On his latest project Views, Drake lets his sound take a backseat as he steps up to exorcise some demons. The album’s production reclines into a very safe territory, pushing no boundaries, but instead serves as the backdrop to the most honest bars of Drake’s career. In the Toronto-centric album, the man born Aubrey Graham goes home to try hit reset on a sprawling personal life which has bled into his music, social media and subsequently pop culture. He seeks to tightly bind a scattered family and rebuild every burned bridge he lost en route to becoming one of the biggest artists on the planet, finding himself too far engulfed in a journey he can’t turn back from.

The pursuit of rap success has irreversibly jaded and darkened Drake. The dorky Canuck who gushed “you the best I ever had” in 2009 has been vanquished, replaced by a brooding figure sitting alone at the top of Toronto’s CN Tower. What remains is a rapper who recognises his own emotional intelligence and is unflinchingly willing to weaponise emotion. Drake viciously guilt trips former lovers on ‘Redemption’ and ‘Feel No Ways’, embodying the frosty Canadian winter and hot-tempered summer he sought to represent on Views.

It lends itself to the subtle, sure and dangerous misogyny that permeates Drake’s work. His obsession with ‘good girls’, women who conform to the wealthy influential rapper’s arbitrary moral compass, is well documented and doesn’t slow down on Views. It’s disappointing that Drake mimics hip-hop’s bad habits, but it’s especially damaging when Drake is framed and marketed as the rap’s compassionate alternative.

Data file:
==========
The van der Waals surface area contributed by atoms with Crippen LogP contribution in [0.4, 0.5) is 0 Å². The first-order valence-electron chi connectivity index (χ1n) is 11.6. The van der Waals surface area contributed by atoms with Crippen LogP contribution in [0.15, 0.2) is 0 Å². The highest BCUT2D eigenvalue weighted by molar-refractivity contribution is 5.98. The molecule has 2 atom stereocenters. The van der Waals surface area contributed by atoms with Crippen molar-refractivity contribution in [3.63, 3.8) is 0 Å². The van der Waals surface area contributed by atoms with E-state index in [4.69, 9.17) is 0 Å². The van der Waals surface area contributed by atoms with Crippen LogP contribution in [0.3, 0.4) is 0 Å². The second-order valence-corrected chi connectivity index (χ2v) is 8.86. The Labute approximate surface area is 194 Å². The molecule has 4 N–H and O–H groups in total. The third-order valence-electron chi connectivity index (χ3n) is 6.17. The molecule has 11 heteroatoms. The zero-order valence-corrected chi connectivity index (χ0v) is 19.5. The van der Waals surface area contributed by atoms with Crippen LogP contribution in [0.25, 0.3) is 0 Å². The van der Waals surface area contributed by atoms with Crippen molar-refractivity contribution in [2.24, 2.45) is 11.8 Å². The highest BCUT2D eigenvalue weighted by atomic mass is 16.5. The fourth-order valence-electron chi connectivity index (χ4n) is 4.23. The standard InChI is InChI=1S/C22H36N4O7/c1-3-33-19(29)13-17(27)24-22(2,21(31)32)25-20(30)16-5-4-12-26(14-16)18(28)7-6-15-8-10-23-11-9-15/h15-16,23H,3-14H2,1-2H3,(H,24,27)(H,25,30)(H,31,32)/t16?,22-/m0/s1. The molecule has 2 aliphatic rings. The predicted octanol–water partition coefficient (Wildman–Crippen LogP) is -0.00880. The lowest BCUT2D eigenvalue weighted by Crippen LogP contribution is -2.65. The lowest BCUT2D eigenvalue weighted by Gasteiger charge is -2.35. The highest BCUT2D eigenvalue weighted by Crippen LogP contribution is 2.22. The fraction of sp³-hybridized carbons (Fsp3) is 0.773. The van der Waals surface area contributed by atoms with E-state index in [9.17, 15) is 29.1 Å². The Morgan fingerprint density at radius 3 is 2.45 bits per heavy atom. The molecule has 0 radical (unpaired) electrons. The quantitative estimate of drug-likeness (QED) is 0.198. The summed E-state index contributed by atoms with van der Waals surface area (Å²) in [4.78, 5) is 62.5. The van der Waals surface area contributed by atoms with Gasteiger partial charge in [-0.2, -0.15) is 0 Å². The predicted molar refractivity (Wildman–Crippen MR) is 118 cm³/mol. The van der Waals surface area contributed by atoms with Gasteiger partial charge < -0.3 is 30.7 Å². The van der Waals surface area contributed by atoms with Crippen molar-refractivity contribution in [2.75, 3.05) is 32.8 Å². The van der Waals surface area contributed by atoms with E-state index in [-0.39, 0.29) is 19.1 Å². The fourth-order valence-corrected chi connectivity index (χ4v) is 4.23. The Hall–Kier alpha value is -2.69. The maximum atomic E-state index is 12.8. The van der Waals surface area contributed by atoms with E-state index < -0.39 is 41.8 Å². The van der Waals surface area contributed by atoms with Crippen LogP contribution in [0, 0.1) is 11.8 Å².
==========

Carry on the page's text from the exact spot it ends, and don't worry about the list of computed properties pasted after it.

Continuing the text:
After all, Drake is tender when recounting old relationships and is pained by their absence and that admittedly is a nicer disposition than, say, Jay Z’s ‘Can I Get A…‘. But as a result, a lot of Drake’s problematic tendencies tend to be glossed over or, even worse, celebrated. On the vibrant, fun ‘One Dance’, there’s the weirdly aggressive couplet “You know you gotta stick by me/As soon as you see the text, reply me” which reminds us that Drake is still an angsty fifteen year old at heart. 

Drake’s questionable behaviour has been examined before and on ‘Childs Play’ Drake tries to hit back with a tonedeaf response.

Momma is a saint, yeah she raised me real good/All because of her I don’t do you like I should” Drake retorts, completely unaware that he’s not a chivalrous hero for housing a woman who doesn’t give him what he feels he’s owed. Instead, he just comes off as a dick for threatening to “give her back to the hood” if she does something against the rules he imposes.

There’s arguably some merit or latitude for great art communicating a regressive idea, especially if that art is in the right context with nuance. ‘Marvin’s Room’ from 2011’s Take Care saw Drake wrestling with a similar obsession but crafting a much better song.